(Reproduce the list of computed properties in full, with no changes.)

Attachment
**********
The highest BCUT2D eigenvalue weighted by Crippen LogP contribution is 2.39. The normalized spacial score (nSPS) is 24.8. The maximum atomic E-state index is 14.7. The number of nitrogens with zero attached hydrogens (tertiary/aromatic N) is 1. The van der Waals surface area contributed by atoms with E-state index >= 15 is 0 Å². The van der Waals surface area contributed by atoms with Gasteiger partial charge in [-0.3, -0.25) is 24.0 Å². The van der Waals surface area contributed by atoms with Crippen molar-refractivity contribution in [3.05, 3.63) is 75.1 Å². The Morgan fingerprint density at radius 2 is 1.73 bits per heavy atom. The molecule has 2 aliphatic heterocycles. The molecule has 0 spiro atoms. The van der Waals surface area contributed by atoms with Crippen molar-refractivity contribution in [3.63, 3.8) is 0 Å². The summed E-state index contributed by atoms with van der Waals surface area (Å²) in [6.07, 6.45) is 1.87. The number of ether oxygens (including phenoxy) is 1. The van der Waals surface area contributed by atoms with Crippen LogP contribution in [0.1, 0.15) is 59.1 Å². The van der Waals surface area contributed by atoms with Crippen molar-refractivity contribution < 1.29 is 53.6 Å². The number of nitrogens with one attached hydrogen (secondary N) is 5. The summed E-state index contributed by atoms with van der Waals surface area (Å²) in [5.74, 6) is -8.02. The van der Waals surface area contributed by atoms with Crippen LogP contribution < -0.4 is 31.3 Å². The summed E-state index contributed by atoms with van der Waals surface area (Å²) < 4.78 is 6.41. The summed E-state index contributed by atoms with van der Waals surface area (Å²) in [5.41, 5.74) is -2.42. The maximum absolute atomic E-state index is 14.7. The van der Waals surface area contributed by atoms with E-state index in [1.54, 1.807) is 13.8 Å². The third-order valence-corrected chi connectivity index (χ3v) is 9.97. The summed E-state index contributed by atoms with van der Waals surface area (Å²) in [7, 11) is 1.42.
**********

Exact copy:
The highest BCUT2D eigenvalue weighted by Crippen LogP contribution is 2.39. The normalized spacial score (nSPS) is 24.8. The maximum atomic E-state index is 14.7. The number of nitrogens with zero attached hydrogens (tertiary/aromatic N) is 1. The van der Waals surface area contributed by atoms with E-state index >= 15 is 0 Å². The van der Waals surface area contributed by atoms with Gasteiger partial charge in [-0.3, -0.25) is 24.0 Å². The van der Waals surface area contributed by atoms with Crippen molar-refractivity contribution in [3.05, 3.63) is 75.1 Å². The Morgan fingerprint density at radius 2 is 1.73 bits per heavy atom. The molecule has 2 aliphatic heterocycles. The molecule has 0 spiro atoms. The van der Waals surface area contributed by atoms with Crippen molar-refractivity contribution in [3.63, 3.8) is 0 Å². The summed E-state index contributed by atoms with van der Waals surface area (Å²) in [6.07, 6.45) is 1.87. The number of ether oxygens (including phenoxy) is 1. The van der Waals surface area contributed by atoms with Crippen LogP contribution in [0.1, 0.15) is 59.1 Å². The van der Waals surface area contributed by atoms with Crippen molar-refractivity contribution < 1.29 is 53.6 Å². The number of nitrogens with one attached hydrogen (secondary N) is 5. The summed E-state index contributed by atoms with van der Waals surface area (Å²) in [5.74, 6) is -8.02. The van der Waals surface area contributed by atoms with Crippen LogP contribution < -0.4 is 31.3 Å². The summed E-state index contributed by atoms with van der Waals surface area (Å²) < 4.78 is 6.41. The summed E-state index contributed by atoms with van der Waals surface area (Å²) in [5.41, 5.74) is -2.42. The maximum absolute atomic E-state index is 14.7. The van der Waals surface area contributed by atoms with E-state index in [1.54, 1.807) is 13.8 Å². The third-order valence-corrected chi connectivity index (χ3v) is 9.97. The summed E-state index contributed by atoms with van der Waals surface area (Å²) in [7, 11) is 1.42.